Given at the 2015 conference of Musica Sacra Florida at Ave Maria University.
The Personal Ordinariate of Our Lady of Walsingham, of which I am proud to be a Priest, takes its name from the small rural village of Little Walsingham in Norfolk on the east coast of England. In 1061, some five years before the Norman conquest, Walsingham was the site of an apparition of Our Lady to a local noblewoman, Richeldis de Faverches. The Blessed Virgin, in the words of the well-loved Walsingham pilgrimage hymn, instructed Richeldis: “Take note, my dear daughter, and build here a Shrine / As Nazareth’s home in this country of thine.” Obedient to the Mother of the Lord, Richeldis did exactly that, constructing a Holy House (one of several in medieval England) to commemorate the place of the Lord’s own home, the place of his dwelling with the Blessed Mother and Saint Joseph.
Walsingham quickly became a major place of pilgrimage, on a par with any of the great shrines of continental Europe. The shrine welcomed numerous pilgrims of note, including King Henry VIII who (before his somewhat unfortunate change of heart) was deemed to be both a pious and faithful Catholic. Later, under the same monarch, the shrine was demolished, the Augustinian priory dissolved, and the image of Our Lady of Walsingham purportedly burned together with other devotional images from across the country. As the pilgrim hymn once again relates: “At last came a King who had greed in his eyes / And he lusted for treasure with fraud and with lies. / The order went forth; and with horror ’twas learned / That the Shrine was destroyed and the Image was burned.”
The shrine remained desolate until the nineteenth century restoration of the Catholic hierarchy in England, and the growth of the Oxford Movement—a group of Anglicans heavily influenced by the Catholic origins of their faith. These two developments—in Catholicism and Anglicanism respectively—led to a rediscovery of many medieval English devotions. Indeed the well-known architecture of Augustus Welby Pugin and the Gothic revival as a whole can be seen as one with this renewal. And the current shrines at Walsingham, both Catholic and also Anglican, are a fruit of this.
In the 1920s the (Anglican) Rector of Walsingham, the rather eccentric but inspirational Alfred Hope Patten, restored devotion to Our Lady of Walsingham in his parish, eventually overseeing the construction of a very beautiful and eclectic shrine church—intentionally designed to look as though the Protestant reformation had never happened. One happy fruit of this strange but wonderful development is the somewhat over-the-top nature of much of the art found in the Anglican shrine church. Faux rococo candlesticks and fixtures adorn the building, to the extent that not a few Catholics have stumbled-in presuming it to be the Catholic shrine. Of all of the items found in the church, that which elicits the most comment amongst visitors, young and old alike, is the chapel of the Ascension of the Lord, commemorating the events which we recall in this Mass.
Rather than a painting or image of the ascending Christ, this dark little chapel instead has two feet dangling from the ceiling, pierced, and surrounded by an unlikely looking and stylised baroque cloud. No doubt the chapel has been the cause of much amusement over the years, and perhaps even giggles from the school groups who visit this ancient village, and yet those plaster feet do have something to teach us about this great event in the Lord’s plan for our salvation.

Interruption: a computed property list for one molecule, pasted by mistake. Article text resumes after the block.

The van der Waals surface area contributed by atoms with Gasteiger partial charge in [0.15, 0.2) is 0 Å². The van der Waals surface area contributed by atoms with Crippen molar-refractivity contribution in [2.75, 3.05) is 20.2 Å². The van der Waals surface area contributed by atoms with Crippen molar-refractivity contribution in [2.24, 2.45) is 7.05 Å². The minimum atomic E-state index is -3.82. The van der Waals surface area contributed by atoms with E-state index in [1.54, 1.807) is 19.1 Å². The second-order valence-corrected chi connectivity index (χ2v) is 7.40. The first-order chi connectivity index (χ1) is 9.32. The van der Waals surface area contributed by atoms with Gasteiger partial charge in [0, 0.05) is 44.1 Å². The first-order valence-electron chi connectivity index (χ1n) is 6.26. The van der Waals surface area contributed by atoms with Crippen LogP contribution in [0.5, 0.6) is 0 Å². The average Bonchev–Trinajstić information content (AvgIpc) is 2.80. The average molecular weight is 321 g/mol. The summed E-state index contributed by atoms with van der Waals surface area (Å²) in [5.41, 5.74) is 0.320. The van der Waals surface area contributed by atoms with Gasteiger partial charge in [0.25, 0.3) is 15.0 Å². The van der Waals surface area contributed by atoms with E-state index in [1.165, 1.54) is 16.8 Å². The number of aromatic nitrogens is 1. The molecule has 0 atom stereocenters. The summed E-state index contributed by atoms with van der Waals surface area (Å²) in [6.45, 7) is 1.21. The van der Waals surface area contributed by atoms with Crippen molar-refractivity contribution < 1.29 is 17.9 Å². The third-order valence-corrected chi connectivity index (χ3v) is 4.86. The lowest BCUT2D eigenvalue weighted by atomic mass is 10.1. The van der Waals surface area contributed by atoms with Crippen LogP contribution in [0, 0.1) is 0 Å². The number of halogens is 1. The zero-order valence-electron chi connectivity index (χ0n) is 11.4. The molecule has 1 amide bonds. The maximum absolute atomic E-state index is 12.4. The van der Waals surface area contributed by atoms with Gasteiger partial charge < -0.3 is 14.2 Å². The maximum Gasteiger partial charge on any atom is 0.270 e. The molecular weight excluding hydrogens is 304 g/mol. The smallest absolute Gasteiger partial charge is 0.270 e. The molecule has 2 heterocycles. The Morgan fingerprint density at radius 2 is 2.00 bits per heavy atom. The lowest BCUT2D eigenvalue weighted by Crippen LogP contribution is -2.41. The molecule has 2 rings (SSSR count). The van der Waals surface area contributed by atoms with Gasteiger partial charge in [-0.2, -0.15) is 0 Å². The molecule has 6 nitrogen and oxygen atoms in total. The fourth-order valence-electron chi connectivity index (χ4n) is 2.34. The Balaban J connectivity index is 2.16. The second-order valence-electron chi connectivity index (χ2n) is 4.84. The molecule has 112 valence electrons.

What might this be?
First, the feet appear from the ceiling. This means that in order even to notice them, the observer must look up. By his ascension into heaven the Lord summons us to raise our eyes to the kingdom of his Father, and to allow our hearts to yearn for that place which is our rightful home. We too must look up—orient ourselves toward the heavenly Jerusalem, and become transfixed on that final resting place by conforming all that we do and all that we are to getting there.
Secondly, the feet are pierced. They are not restored to their state before the Lord’s passion and crucifixion, but still bear the scars of his sacrificial love. By his ascension, the Lord also then glorifies his suffering and ours, and transforms it into the means of our salvation. By his wounds, we read in the scriptures, we shall be healed. So in our conforming to the life of Christ—the life of beatitude which is the path to heaven—we must tread also the way of the cross, embracing those things which purify us and make us ready to eternal through the veil into the eternal presence.
And thirdly, the feet are still visible. Whilst the Lord ascends wholly, to sit at the right hand of the Father, the depiction of his feet is itself a reminder that he continues to abide with us in a new way. We will acknowledge this more fully in the celebration of the descent of the Holy Spirit at Pentecost, but in the ascension we also recall that the Lord continues to be with us, even now, in the gift of himself in the Most Blessed Sacrament of the altar, and particularly when in Holy Communion he imparts to us, his children, his very own body and blood.
The feet of Christ—depicted in gaudy plaster or not—are then a helpful object of our devotion. As we look up to Christ in this very oratory church it is his feet to which we come first. In them we see the wounds by which our salvation has been won; in them we are given an incentive to strive anew for the fruit of the sacrifice they bear: our longed-for entrance into heaven, and our taking-into the life of the Triune God, in whose very essence is perfect love and perfect peace. Assisted by the prayers of Our Lady of Walsingham may we orient ourselves toward that place of glory and, in the words of John Milton, do all that we can to “keep in tune with Heav’n, till God ere long / To His celestial concert us unite, / To live with Him, and sing in endless morn of light.”